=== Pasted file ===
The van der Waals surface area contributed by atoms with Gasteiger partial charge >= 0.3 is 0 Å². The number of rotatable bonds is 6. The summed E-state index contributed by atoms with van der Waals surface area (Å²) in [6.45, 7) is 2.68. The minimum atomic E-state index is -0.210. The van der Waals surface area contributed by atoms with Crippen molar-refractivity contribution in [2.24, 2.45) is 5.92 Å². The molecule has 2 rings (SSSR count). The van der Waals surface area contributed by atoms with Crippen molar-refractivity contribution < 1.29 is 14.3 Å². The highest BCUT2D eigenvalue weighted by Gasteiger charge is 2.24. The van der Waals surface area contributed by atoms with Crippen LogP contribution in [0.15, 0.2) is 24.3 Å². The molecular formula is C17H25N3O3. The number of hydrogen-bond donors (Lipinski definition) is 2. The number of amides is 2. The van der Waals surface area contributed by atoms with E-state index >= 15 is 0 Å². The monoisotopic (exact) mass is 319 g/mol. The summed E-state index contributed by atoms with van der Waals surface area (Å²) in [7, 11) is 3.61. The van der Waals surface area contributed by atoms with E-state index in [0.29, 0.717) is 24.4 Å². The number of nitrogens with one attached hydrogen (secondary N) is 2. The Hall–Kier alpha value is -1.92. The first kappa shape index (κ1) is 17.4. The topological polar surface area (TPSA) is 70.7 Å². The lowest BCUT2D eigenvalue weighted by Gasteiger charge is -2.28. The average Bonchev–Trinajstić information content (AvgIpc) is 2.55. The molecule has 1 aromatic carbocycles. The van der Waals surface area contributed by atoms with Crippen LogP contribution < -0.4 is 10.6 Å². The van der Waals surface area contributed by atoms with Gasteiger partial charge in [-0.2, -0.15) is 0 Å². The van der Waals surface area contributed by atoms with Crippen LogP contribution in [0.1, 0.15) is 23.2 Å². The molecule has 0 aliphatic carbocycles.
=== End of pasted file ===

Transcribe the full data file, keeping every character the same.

The van der Waals surface area contributed by atoms with Gasteiger partial charge >= 0.3 is 0 Å². The number of rotatable bonds is 6. The summed E-state index contributed by atoms with van der Waals surface area (Å²) in [6.45, 7) is 2.68. The minimum atomic E-state index is -0.210. The van der Waals surface area contributed by atoms with Crippen molar-refractivity contribution in [2.24, 2.45) is 5.92 Å². The molecule has 2 rings (SSSR count). The van der Waals surface area contributed by atoms with Crippen molar-refractivity contribution < 1.29 is 14.3 Å². The highest BCUT2D eigenvalue weighted by Gasteiger charge is 2.24. The van der Waals surface area contributed by atoms with Crippen LogP contribution in [0.15, 0.2) is 24.3 Å². The molecular formula is C17H25N3O3. The number of hydrogen-bond donors (Lipinski definition) is 2. The number of amides is 2. The van der Waals surface area contributed by atoms with E-state index >= 15 is 0 Å². The monoisotopic (exact) mass is 319 g/mol. The summed E-state index contributed by atoms with van der Waals surface area (Å²) in [7, 11) is 3.61. The van der Waals surface area contributed by atoms with E-state index in [0.29, 0.717) is 24.4 Å². The number of nitrogens with one attached hydrogen (secondary N) is 2. The Hall–Kier alpha value is -1.92. The first kappa shape index (κ1) is 17.4. The topological polar surface area (TPSA) is 70.7 Å². The lowest BCUT2D eigenvalue weighted by Gasteiger charge is -2.28. The average Bonchev–Trinajstić information content (AvgIpc) is 2.55. The molecule has 1 aromatic carbocycles. The van der Waals surface area contributed by atoms with Crippen LogP contribution < -0.4 is 10.6 Å². The van der Waals surface area contributed by atoms with Gasteiger partial charge in [-0.2, -0.15) is 0 Å². The van der Waals surface area contributed by atoms with Crippen LogP contribution in [0.1, 0.15) is 23.2 Å². The molecule has 0 aliphatic carbocycles.